get you a single cell, where you have exact control over which cell
it points to (so you can iterate through it yourself) is generally
much more useful to me than having to remember what jit.iter’s
outlets do and which I can ignore. Just my 2 cents (and I do use
jit.iter a lot these days).

Now that you mention it, since jit.iter already does this, and its
close cousin jit.spill has source code available in the Jitter dev
kit, maybe I can (eventually) roll my own object.

Cheers
Evan

On Dec 27, 2007, at 2:54 PM, Wesley Smith wrote:

> what about jit.submatrix -> jit.iter?
>
> wes
>
> #P toggle 15 154 15 0;
> #P window setfont "Sans Serif" 9.;
> #P window linecount 1;
> #P newex 15 175 63 196617 qmetro 100;
> #P newex 84 292 41 196617 jit.iter;
> #P newex 84 322 32 196617 print;
> #P toggle 84 73 15 0;
> #P newex 84 94 57 196617 qmetro 30;
> #P user jit.pwindow 363 194 82 62 0 1 0 0 1 0;
> #P newex 84 150 175 196617 jit.slide @slide_up 5. @slide_down 5;
> #P newex 84 118 122 196617 jit.noise 3 float32 40 40;
> #P newex 84 235 171 196617 jit.submatrix @offset 5 4 @dim 1 1;
> #P newex 84 201 134 196617 jit.matrix datasink @thru 0;
> #P connect 3 0 0 0;
> #P fasten 3 0 4 0 89 181 369 181;
> #P connect 9 0 0 0;
> #P connect 1 0 8 0;
> #P connect 0 0 1 0;
> #P connect 10 0 9 0;
> #P connect 8 0 7 0;
> #P connect 5 0 2 0;
> #P connect 6 0 5 0;
> #P connect 2 0 3 0;
> #P window clipboard copycount 11;


December 27, 2007 | 6:23 pm

Not to deter you from making whatever object suits your needs in C,
but the following sounds like it would be relatively simple to make
as an abstraction using patcherargs. As for cell X X X val X X X X,
to get the value will always be zl slice dimcount+2, where dimcount
can be found using zl len on the output of the getdim message, or
even simpler, zl ecils planecount.

-Joshua

On Dec 27, 2007, at 4:42 AM, evan.raskob [lists] wrote:

> Hi all,
>
> I’ve been really getting into using jitter matrices (matrixes?
> never sure about the proper plural for those) as large-scale arrays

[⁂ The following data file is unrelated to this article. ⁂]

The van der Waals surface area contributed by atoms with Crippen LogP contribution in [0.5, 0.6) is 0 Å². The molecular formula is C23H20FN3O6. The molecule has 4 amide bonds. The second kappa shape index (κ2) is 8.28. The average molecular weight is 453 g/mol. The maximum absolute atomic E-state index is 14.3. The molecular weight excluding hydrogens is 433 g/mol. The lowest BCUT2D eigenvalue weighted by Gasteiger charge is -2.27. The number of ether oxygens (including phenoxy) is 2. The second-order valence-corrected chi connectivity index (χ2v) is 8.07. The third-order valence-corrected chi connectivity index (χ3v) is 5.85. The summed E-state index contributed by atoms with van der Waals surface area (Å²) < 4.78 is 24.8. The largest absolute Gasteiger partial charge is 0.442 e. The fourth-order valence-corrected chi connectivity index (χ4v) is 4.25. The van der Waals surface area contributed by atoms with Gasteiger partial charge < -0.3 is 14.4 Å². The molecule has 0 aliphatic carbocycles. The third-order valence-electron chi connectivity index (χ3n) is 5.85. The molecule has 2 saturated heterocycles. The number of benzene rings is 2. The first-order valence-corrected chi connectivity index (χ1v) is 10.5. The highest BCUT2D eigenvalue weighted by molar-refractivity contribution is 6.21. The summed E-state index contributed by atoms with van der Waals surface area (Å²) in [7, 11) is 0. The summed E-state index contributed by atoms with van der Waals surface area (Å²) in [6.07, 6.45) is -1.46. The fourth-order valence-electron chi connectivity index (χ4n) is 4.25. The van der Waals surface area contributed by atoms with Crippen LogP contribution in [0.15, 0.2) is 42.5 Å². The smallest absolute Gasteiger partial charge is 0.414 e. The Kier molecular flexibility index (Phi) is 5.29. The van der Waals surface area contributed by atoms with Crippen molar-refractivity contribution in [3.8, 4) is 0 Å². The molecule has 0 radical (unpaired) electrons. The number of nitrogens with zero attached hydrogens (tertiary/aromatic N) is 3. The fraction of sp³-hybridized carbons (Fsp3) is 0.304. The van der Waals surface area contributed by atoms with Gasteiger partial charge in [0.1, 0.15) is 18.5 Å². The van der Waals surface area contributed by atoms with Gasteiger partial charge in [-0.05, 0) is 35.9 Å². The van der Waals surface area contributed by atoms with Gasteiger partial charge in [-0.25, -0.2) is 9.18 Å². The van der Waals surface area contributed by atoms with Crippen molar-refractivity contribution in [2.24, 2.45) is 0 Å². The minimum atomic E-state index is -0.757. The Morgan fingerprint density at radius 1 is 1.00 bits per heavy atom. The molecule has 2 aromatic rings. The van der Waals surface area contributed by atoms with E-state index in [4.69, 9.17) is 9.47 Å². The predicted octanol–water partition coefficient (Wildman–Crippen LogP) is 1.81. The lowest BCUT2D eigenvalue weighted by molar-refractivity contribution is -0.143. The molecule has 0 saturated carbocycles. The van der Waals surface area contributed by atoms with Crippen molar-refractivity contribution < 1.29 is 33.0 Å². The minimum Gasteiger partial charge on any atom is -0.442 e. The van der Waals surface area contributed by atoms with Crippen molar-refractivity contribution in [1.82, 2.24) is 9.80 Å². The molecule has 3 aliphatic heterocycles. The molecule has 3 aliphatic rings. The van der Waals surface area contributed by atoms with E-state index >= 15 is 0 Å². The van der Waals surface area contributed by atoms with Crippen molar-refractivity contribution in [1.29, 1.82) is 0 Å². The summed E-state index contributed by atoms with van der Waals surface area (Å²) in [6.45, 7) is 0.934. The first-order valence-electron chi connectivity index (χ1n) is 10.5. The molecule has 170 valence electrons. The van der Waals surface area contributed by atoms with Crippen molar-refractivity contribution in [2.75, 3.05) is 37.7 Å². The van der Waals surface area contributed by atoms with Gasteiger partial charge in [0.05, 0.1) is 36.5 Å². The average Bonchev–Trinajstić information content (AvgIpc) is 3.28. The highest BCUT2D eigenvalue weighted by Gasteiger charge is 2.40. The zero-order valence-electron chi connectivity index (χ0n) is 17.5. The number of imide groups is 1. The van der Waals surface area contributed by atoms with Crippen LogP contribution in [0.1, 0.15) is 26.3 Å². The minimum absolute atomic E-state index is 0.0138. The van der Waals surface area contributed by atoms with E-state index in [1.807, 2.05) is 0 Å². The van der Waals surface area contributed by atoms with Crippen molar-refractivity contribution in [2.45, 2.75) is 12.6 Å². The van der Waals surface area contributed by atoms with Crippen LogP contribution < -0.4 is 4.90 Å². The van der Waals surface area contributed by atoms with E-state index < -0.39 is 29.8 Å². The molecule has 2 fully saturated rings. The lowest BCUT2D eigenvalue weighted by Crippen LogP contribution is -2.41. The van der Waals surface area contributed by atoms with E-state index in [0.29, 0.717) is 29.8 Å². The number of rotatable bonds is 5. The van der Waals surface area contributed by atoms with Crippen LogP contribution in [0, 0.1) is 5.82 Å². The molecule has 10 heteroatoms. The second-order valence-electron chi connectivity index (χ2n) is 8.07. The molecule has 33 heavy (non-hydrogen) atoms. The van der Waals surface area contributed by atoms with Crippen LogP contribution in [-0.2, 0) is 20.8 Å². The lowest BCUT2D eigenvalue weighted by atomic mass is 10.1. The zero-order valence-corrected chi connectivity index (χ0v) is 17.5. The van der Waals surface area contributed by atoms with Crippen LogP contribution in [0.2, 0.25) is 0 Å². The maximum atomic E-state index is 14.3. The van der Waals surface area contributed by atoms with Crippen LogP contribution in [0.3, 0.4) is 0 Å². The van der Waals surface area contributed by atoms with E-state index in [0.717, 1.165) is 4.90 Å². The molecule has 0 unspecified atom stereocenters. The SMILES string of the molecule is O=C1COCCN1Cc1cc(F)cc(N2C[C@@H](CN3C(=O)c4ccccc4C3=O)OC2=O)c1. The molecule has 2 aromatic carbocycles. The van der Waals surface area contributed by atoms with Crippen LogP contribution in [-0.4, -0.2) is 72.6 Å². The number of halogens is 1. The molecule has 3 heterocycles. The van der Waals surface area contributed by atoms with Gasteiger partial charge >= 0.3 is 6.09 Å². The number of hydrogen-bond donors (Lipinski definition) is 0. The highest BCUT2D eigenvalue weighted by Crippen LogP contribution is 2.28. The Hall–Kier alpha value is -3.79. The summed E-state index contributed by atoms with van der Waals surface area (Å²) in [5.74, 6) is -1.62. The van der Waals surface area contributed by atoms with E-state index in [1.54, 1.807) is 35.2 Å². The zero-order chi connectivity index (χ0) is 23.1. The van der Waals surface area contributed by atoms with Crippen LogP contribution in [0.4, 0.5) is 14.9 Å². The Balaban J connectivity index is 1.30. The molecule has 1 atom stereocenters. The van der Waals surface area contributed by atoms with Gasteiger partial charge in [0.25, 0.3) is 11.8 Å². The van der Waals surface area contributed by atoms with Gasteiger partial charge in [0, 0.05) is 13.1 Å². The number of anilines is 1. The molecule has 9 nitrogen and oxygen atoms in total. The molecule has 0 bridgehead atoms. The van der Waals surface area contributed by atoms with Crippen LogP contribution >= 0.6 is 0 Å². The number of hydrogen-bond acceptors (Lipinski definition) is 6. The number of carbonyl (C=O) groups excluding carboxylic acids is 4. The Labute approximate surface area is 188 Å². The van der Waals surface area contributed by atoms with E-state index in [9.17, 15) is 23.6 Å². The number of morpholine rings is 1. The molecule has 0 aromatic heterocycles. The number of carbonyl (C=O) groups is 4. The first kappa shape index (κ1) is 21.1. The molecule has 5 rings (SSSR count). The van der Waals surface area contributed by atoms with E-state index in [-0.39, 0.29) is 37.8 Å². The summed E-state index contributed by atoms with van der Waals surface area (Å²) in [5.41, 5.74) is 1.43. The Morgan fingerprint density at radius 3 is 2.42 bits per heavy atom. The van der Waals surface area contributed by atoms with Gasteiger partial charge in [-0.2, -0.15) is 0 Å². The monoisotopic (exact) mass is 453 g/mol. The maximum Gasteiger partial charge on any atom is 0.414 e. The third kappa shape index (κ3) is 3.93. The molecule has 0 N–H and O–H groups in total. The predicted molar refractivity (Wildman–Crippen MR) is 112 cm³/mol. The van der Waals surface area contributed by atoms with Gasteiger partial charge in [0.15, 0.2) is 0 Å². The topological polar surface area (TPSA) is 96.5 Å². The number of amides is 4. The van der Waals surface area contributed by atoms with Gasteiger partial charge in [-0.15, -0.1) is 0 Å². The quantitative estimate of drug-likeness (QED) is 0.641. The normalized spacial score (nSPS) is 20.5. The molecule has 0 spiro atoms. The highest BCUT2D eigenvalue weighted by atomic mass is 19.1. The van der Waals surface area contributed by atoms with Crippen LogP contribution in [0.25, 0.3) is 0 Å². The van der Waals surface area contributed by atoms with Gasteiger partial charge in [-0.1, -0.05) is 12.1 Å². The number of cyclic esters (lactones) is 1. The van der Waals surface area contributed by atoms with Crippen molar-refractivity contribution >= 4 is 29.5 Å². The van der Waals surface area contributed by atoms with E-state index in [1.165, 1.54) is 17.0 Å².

> for data storage and retrieval. I was a bit hesitant at first,
> because we need to send them messages like "getcell X X X" and then
> parse out data of the form "cell X X X val X X X X", which may
> change depending on the matrix dims/type (and I try to avoid regexp
> whenever possible, just to stay sane). But I have to say, this is
> a really nice way of storing and retrieving and manipulating large
> amounts of data. Not that it can’t be improved…
>
> What bothers me still are the messages I need to send. If a matrix
> is a virtual object, referencing some hazy collection of memory
> blocks somewhere in my mysterious computer, why can’t the cells be
> treated this way to? Why can’t there be an object like
> [jit.matrixcell myMatrix X X X] that refers to a single cell of a
> matrix, and when banged, spits out the contents of that cell, or
> when a list comes in, set the cell it refers to to the list
> contents? It could have a few messages like "cell X X X" to update
> the cell it referenced, and "refer MATRIX_NAME" to change the
> matrix it pointed to, and spit out errors if that matrix didn’t
> exist. Really simple, no parsing necessary, unless it also had a
> right outlet from which you could get all the usual matrix info
> stuffs, like dims, type, name, etc.
>
> I’d do this, but a quick look at the jitter code is like peeking
> inside a manhole cover in NYC. Lots of wires, pitfall, wet and
> angry alligators… best not to muck about there unless you have
> some time on your hands, and steel boots.
>
> So, is this a practical idea?
>
>
> Happy Holidays!
>
> -Evan